Across America and the rest of the world, evolution is solidifying its position in the halls and classrooms of government schools—at least in the lower grades, where impressionable young students never hear the truth about the scientific bankruptcy of evolution. (While evolutionary scientists are hotly debating their contradictory theories in scientific journals and books, educators seem terrified that students might get a whiff of these debates.)

Vote in Texas

On 7 November the Texas Board of Education voted to approve eleven controversial biology textbooks (as expected; see Don’t Mess with Texas!). The vote came despite vigorous opposition from scientists, teachers and parents who cited numerous examples of errors and hoaxes in the textbooks that support evolution.

“The voices of the science community have been loud and unified,” crowed Samantha Smoot, executive director of what’s called The Texas Freedom Network. “This is not a theory. There’s no question about whether evolution exists at all.”1

Vote in Minnesota

Meanwhile, the science standards committee in another US State—Minnesota—is meeting on 8 November to vote on new standards that push evolution as fact.

The result is a foregone conclusion, in spite of intense efforts by concerned Minnesotans. One long-time AiG supporter, for instance, sent a box full of anti-evolutionary videos and books (some of them ordered from AiG) to all 41 committee members. But apparently to no avail.

The educators” choice to keep pushing evolution is not based on an unbiased study of both sides in the debate. They have chosen to believe in evolution and millions of years of earth history—regardless of the facts and information at their fingertips.

Some Christians appear to believe that the root problem is “misinformation.” That is, if the evolutionary elitists could just hear the truth, then they might believe it—or at least, they might let others believe and teach it in the classroom.

But the sad truth is that, on the whole, they willfully reject the truth. At some level at least, they know that if we accept what Genesis says about a creation, then we are accountable to the Creator who made us.

Votes elsewhere

Other American states are casting votes in a similar way (see Q&A: Education). For instance, earlier this week the school board in Washakie County, Wyoming, voted to reject an innocuous policy that would simply have questioned the “fact” of evolution and allowed teachers to examine the controversies surrounding origins. Here is what was voted down:

“It shall be the policy of the Washakie County School District No. 1 when teaching Darwin’s theory of evolution that it is only a theory and not a fact. Teachers shall be allowed in a neutral and objective manner to introduce all scientific theories of origin, and the students may be allowed to discuss all aspects of the controversy surrounding the lack of scientific evidence in support of the theory of evolution.”2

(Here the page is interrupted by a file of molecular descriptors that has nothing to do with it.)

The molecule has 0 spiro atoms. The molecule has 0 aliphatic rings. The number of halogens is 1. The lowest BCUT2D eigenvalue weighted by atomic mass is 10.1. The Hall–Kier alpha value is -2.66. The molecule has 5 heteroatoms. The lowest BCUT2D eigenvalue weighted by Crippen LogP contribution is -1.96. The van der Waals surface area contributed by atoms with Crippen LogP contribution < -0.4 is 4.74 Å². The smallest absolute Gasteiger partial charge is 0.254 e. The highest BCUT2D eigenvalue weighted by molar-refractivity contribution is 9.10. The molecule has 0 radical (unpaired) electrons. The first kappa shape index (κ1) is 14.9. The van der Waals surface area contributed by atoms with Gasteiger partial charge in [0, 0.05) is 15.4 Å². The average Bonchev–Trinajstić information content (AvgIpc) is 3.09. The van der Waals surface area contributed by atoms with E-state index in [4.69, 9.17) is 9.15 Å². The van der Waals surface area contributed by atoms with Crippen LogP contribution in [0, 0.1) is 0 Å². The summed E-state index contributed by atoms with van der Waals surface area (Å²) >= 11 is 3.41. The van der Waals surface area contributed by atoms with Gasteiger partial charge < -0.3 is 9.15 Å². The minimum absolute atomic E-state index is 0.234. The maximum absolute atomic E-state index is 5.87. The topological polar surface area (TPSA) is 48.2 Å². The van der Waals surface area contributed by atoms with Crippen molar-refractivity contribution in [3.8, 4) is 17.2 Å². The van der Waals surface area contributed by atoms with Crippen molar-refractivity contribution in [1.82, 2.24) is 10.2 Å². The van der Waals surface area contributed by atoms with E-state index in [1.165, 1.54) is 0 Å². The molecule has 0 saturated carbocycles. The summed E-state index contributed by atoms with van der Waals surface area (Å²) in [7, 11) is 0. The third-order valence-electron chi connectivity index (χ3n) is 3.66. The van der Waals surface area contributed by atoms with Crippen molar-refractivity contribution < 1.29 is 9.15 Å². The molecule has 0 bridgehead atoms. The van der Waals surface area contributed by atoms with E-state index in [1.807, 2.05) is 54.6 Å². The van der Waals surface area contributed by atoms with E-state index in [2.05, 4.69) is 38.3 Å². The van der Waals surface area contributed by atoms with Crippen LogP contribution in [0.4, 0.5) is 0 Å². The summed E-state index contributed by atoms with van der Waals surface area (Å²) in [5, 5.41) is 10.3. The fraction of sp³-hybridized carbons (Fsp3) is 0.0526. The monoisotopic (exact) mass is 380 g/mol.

These results in the three states should tell us something. While America is one of the most “Christian” nations in the world today, with a staggering number of regular churchgoers and professed Christians, political efforts to challenge evolutionary teaching in schools consistently meet with resounding defeat.

If Christians really want to make a difference in their area, state or country, then the place to begin is in their own hearts, their families and their churches.

If Christians downplay the Bible, compromise over things like the age of the earth and reject God’s eyewitness account in Genesis, why should anyone heed their efforts to attack the prevailing “origins myth” of the day—evolution?

In the end, it’s not about: “who has the most evidence?” anyway. (See Searching for the “Magic Bullet”) Those well-intentioned people in these states who attempted to deemphasize evolutionary dogmatism through logic and evidence ran into a buzz-saw of an irrational and blinded opposition. It’s ultimately not about the evidence, but about the way that evidence is interpreted. In other words, it’s a battle between two worldviews—evolutionary humanism and biblical Christianity—with eternal consequences.

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Footnotes

  1. Dyer, R.A., State board votes to adopt biology textbooks, Star-Telegram, <www.dfw.com/mld/dfw/7198627.htm>, 6 November 2003. Back
  2. As reported by Brown, J., School board rejects proposal to balance teaching of evolutionary theory, AgapePress, <headlines.agapepress.org/archive/11/52003f.asp>, 5 November 2003. See Schneider, Z., Washakie school board weighs “intelligent design,” Casper Star –Tribune <www.casperstartribune.net/articles/2003/10/14/news/wyoming/3d736b9975a8a119bddbf04d11c6dc8b.txt>, 14 October 2003. Back